It doesn’t matter whether you sail on a used boat or a newer vessel, you still need to do proper maintenance of your boat.
These include oil changes, plumbing work, replacing bulbs and rusty bolts, and other minor engine services.
Remember that significant maintenance and repairs are more costly than recurring monthly or quarterly maintenance.
Different types of boats can have additional maintenance costs. Be sure to do some research if you’re planning to buy a new boat and plan out all the maintenance costs you need to consider for the entire year.
If you’re getting a used boat, you can ask for previous maintenance records from the seller or previous owner to make your job easier.
In addition, paying professionals to do the work is more expensive than doing it on your own. The pros might have to stay near the dock or marina until their job is done.
Travel insurance is just the first step to preparing for unexpected events. You also need to consider looking for boat insurance.
There are different types of insurance offered by other insurers. But the two most basic policies you can get are agreed value and actual cash value policies.
An agreed value policy covers the boat’s value without deducting any depreciation in the event of a total loss. Simply put, you can get a higher claim in any unexpected event.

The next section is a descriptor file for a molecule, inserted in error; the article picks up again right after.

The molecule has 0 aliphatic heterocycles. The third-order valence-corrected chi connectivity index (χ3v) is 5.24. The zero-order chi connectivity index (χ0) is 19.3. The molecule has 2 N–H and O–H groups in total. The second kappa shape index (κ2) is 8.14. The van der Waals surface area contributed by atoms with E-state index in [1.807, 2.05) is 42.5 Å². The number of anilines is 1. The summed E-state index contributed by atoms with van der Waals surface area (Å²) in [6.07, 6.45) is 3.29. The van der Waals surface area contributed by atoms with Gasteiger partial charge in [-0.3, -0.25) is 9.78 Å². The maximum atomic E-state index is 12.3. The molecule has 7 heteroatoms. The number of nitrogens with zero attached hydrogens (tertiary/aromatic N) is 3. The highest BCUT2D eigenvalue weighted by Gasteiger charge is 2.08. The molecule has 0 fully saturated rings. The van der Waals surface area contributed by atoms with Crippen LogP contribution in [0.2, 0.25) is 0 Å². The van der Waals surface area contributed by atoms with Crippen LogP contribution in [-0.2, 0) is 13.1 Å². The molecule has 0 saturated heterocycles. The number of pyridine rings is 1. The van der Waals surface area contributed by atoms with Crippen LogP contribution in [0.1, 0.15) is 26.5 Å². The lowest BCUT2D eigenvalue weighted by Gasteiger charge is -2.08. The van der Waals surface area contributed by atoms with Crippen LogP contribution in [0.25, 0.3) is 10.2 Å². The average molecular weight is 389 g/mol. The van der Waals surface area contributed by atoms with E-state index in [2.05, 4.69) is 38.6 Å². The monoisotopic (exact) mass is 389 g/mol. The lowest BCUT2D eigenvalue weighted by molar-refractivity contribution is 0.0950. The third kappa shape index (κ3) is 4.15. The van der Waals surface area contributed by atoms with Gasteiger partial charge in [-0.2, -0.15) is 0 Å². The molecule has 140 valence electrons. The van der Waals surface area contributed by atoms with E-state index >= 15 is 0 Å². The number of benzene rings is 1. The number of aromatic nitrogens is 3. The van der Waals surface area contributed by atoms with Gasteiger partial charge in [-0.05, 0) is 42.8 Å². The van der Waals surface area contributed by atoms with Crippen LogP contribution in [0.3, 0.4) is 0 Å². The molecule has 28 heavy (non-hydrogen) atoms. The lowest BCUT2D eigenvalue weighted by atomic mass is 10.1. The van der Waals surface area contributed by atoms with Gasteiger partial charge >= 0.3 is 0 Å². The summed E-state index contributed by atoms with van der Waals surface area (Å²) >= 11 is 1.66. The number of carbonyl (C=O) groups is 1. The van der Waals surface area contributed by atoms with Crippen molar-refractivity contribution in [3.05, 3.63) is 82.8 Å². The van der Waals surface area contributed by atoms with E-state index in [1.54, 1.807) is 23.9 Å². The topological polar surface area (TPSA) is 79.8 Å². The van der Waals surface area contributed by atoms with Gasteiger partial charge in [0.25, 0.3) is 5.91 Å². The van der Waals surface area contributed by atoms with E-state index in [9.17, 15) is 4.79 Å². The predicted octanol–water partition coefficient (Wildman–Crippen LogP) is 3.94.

Meanwhile, an actual cash value policy is much cheaper than an agreed value policy. However, the insurer may pay less after deducting depreciation, the boat’s age, and other factors.
If you’re trying to keep your expenses low or planning for a short trip, an actual cash value policy is your best option.
But if you’re sailing around the world, you must get an actual cash value policy.
Although you can sail freely without insurance, there is no telling what could happen if you travel unprotected.
Besides, a specific destination like Greece requires travelers to have at least third-party insurance.
Setting aside some cash as an emergency fund is essential to protect yourself or your family from unexpected events.
However, an emergency fund isn’t just a safety net during catastrophic situations.
It also serves as a buffer for any extra spending you need when you reach your destination. For example, if you have a partner or children, you want to spoil them with gifts or treat them to the best food in town.
Planning your destination is essential to determine other costs incurred when sailing. For example, if you sail farther from your current location, you will need a bigger budget.
Here is a simple breakdown of the annual cost needed to travel to nine places, such as Australia, Fiji, New Zealand, Tonga, French Polynesia, Panama, the Caribbean, Cape Verde, and the United Kingdom.
|Items||Weekly Cost||Monthly Cost||Annual Cost*|
|Permit and Visa||–||$96.92||$1,163|
*Annual cost doesn’t include boat purchase
All costs listed above are relative to how well you manage your resources. For instance, you can buy food in bulk that lasts longer to keep your expenses low.
If you stay in one place for a month and use your boat exclusively for traveling to another country, you can save more fuel.
Some travelers also install solar panels as their additional source of electricity to avoid excess fuel consumption by the boat’s generator.
Sailing around the world can be both exciting and challenging. Unfortunately, there is no one-size-fits-all budget that can suit everyone.
You are responsible for laying out a detailed plan for everything that requires money before, during, and after your trip. However, you don’t need to be a millionaire to sail around the world.
Know what you need, execute your plan, and enjoy your trip!